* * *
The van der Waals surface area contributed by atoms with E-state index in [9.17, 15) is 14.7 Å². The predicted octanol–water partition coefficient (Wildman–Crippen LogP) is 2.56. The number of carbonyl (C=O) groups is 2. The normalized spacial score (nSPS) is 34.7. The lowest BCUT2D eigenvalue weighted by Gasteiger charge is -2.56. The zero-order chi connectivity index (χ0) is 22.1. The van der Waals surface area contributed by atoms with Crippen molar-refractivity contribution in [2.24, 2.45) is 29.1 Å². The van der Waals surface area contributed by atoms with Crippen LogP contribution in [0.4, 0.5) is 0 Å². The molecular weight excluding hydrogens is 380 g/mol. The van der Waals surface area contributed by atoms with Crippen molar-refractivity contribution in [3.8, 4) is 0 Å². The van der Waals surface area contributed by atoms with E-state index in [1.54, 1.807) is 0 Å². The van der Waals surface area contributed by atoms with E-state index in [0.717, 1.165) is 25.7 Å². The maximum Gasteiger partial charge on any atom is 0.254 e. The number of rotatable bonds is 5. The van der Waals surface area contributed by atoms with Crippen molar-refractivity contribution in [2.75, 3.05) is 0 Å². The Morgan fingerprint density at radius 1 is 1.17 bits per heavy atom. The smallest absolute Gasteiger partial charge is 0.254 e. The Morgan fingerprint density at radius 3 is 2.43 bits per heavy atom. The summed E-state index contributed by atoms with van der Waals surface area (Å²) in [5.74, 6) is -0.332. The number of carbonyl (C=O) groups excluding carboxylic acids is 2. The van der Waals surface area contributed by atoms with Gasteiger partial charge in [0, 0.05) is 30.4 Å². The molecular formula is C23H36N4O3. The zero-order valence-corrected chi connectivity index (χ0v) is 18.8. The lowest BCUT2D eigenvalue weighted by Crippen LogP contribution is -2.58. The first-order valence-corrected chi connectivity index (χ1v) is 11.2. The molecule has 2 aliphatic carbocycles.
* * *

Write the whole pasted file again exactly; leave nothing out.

The van der Waals surface area contributed by atoms with E-state index in [9.17, 15) is 14.7 Å². The predicted octanol–water partition coefficient (Wildman–Crippen LogP) is 2.56. The number of carbonyl (C=O) groups is 2. The normalized spacial score (nSPS) is 34.7. The lowest BCUT2D eigenvalue weighted by Gasteiger charge is -2.56. The zero-order chi connectivity index (χ0) is 22.1. The van der Waals surface area contributed by atoms with Crippen molar-refractivity contribution in [2.24, 2.45) is 29.1 Å². The van der Waals surface area contributed by atoms with Crippen LogP contribution in [0.4, 0.5) is 0 Å². The molecular weight excluding hydrogens is 380 g/mol. The van der Waals surface area contributed by atoms with Crippen molar-refractivity contribution in [3.8, 4) is 0 Å². The van der Waals surface area contributed by atoms with E-state index in [1.54, 1.807) is 0 Å². The van der Waals surface area contributed by atoms with E-state index in [0.717, 1.165) is 25.7 Å². The maximum Gasteiger partial charge on any atom is 0.254 e. The number of rotatable bonds is 5. The van der Waals surface area contributed by atoms with Crippen molar-refractivity contribution in [2.75, 3.05) is 0 Å². The Morgan fingerprint density at radius 1 is 1.17 bits per heavy atom. The smallest absolute Gasteiger partial charge is 0.254 e. The Morgan fingerprint density at radius 3 is 2.43 bits per heavy atom. The summed E-state index contributed by atoms with van der Waals surface area (Å²) in [5.74, 6) is -0.332. The number of carbonyl (C=O) groups excluding carboxylic acids is 2. The van der Waals surface area contributed by atoms with Gasteiger partial charge in [0, 0.05) is 30.4 Å². The molecular formula is C23H36N4O3. The zero-order valence-corrected chi connectivity index (χ0v) is 18.8. The lowest BCUT2D eigenvalue weighted by Crippen LogP contribution is -2.58. The first-order valence-corrected chi connectivity index (χ1v) is 11.2. The molecule has 2 aliphatic carbocycles.